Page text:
Dr. Brad Stuart, speaking at the 2015 Rimini Meeting in August made a stark distinction between healing and curing. “Healing,” he said, has as much to do with the spirit and the soul of the person sitting in front of us…as it does with the body….It’s a Process that’s internal…very deep inside…Healing is coming into the presence of the sacredness of the soul.”
On the other hand, “Curing,” he said, “is something that a very intelligent monkey could do. It doesn’t take spiritual insight; it doesn’t take awareness of the soul.” Interestingly, however, before making these esoteric statements on healing he described curing as most patients would understand both terms, curing and healing:
Curing is what we doctors are trained to do….We use our brain to assess the patient, evaluate them carefully, use all our knowledge, everything we’ve packed into our memory and training, diagnose correctly, decide on treatment, administer the treatment, and if we are lucky and if we’re skillful the patient recovers.
I doubt if most patients consider their doctors “very intelligent monkey[s]. “Monkeys don’t have the ability to evaluate, diagnose, and treat. Dr. Stuart’s description of the doctor’s curative role contradicts his earlier insulting statement. His journey into the new age swamp of “healing” where he talks about the “God within us….a deeper I that we can become aware of” transforms medicine into a new age religion. But honestly, if a patient suffers from pneumonia does he want his doctor to cure his disease or communicate with his “deeper I?”
Perhaps in a perfect world where everyone believed we are created “to know, love, and serve God in this world so we can be happy with him in the next,” Stuart’s approach would be fine, and I don’t question his motives; but we don’t live in that world. We live in a culture of death.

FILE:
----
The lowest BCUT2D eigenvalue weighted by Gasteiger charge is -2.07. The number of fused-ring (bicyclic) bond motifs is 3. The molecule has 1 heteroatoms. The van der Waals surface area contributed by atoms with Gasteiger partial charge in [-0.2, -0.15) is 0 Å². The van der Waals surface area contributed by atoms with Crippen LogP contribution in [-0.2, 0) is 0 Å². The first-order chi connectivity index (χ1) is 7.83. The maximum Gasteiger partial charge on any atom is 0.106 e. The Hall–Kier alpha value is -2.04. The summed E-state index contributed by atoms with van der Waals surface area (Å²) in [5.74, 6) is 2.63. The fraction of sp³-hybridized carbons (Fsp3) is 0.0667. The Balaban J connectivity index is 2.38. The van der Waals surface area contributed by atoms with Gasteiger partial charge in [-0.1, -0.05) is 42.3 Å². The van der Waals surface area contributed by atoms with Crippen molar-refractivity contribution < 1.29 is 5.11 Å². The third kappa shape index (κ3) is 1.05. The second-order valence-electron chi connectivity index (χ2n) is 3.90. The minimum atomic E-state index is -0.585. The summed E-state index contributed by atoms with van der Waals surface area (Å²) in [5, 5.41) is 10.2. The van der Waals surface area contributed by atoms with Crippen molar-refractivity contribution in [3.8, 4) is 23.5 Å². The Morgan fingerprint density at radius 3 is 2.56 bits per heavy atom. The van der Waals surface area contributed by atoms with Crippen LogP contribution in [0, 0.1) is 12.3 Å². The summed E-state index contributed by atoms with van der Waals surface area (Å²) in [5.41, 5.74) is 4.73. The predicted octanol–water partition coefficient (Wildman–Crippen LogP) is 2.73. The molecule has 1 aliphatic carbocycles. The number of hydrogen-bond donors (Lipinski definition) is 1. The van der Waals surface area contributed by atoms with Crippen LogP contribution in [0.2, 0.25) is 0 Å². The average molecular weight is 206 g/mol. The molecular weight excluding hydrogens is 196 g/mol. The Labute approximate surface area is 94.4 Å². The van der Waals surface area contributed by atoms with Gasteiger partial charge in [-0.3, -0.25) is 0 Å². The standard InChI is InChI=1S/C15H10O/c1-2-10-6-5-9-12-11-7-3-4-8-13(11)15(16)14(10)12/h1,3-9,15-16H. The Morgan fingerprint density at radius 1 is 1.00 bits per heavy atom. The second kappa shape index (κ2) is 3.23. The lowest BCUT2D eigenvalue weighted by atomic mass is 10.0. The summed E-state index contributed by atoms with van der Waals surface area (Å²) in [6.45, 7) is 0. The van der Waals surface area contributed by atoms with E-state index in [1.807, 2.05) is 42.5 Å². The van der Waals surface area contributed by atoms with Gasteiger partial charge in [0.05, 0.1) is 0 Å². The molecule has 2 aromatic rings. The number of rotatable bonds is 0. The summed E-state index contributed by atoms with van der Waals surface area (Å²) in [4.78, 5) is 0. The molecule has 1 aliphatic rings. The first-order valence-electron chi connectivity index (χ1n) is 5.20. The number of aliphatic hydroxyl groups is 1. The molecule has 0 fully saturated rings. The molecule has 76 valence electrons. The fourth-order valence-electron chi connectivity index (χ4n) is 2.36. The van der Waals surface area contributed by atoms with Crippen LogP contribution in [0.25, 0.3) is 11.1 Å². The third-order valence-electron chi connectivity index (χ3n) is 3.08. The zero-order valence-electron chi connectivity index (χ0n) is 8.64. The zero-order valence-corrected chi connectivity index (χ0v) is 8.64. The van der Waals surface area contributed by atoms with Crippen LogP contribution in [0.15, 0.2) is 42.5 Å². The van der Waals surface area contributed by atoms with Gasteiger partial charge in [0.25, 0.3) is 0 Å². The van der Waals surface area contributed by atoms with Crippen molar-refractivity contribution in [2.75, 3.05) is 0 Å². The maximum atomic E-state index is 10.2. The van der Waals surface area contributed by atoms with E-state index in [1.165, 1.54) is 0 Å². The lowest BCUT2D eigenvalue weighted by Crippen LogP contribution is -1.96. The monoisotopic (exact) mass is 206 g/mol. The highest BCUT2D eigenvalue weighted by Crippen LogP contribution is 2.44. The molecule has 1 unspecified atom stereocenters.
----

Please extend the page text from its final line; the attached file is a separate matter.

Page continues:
And the transformation of medicine is being driven by change agents of that culture. One of them, Daniel Callahan, former head of the Hastings Center, a bioethics think tank, said in 1983 that “Denial of nutrition, may, in the long run, become the only effective way to make certain that a large number of biologically tenacious patients actually die.”
And his organization invests in that outcome. In 1996 he spoke at a leadership conference in Arlington, Virginia, with a three-pronged strategy: to create conversations and natural language about death, to normalize use of narcotics to hasten death, and to get more money for palliative care and counseling groups to encourage patients to refuse care.
The Robert Wood Johnson Foundation (RWJF) and George Soros’ Open Society Foundation (OSF), both anti-life organizations, are heavily invested in transforming American health care into managed death care. Between them they pumped at least 40 million dollars into transforming health care for the vulnerable into death care. RWJF invested $26 million in 1989 and OSF contributed $15 million in 1994. As the pro-abort Emily’s list says, “early money is like yeast” and these foundations have been the sugar daddies of death for decades. And they are just the tip of the iceberg. Between 2011 and 2013, the Peter G. Peterson foundation gave almost a million dollars in grants to C-TAC.
As in Orwell’s socialist society, definitions have changed in U.S. health care. Traditional medicine used to be about preserving and protecting the lives of the seriously ill and offering curative treatment as long as it benefited the patient. When treatment no longer helped, early traditional hospice programs offered symptom management, comfort care, and pain control. But at no time would a patient be denied “ordinary” treatment (food, water, antibiotics, etc.) or be administered narcotics beyond those necessary to control pain. Patients would be awake and aware and able to continue to enjoy their families. There would be no “terminal sedation” in order to hasten the patient’s death.
Today, however, palliative care has evolved into a new medical specialty (about a decade old) delivered by a multi-disciplinary team that often includes nurses, chaplains, social workers, counselors, and even volunteers. According to guidelines of the palliative care movement certain elements are universal:
* Everyone should have an advance directive to protect himself from unnecessary medical treatment at the end of life.
* Withholding or withdrawing food and water is a natural-and even pleasant-way to die and a perfectly ethical means of controlling the time of death.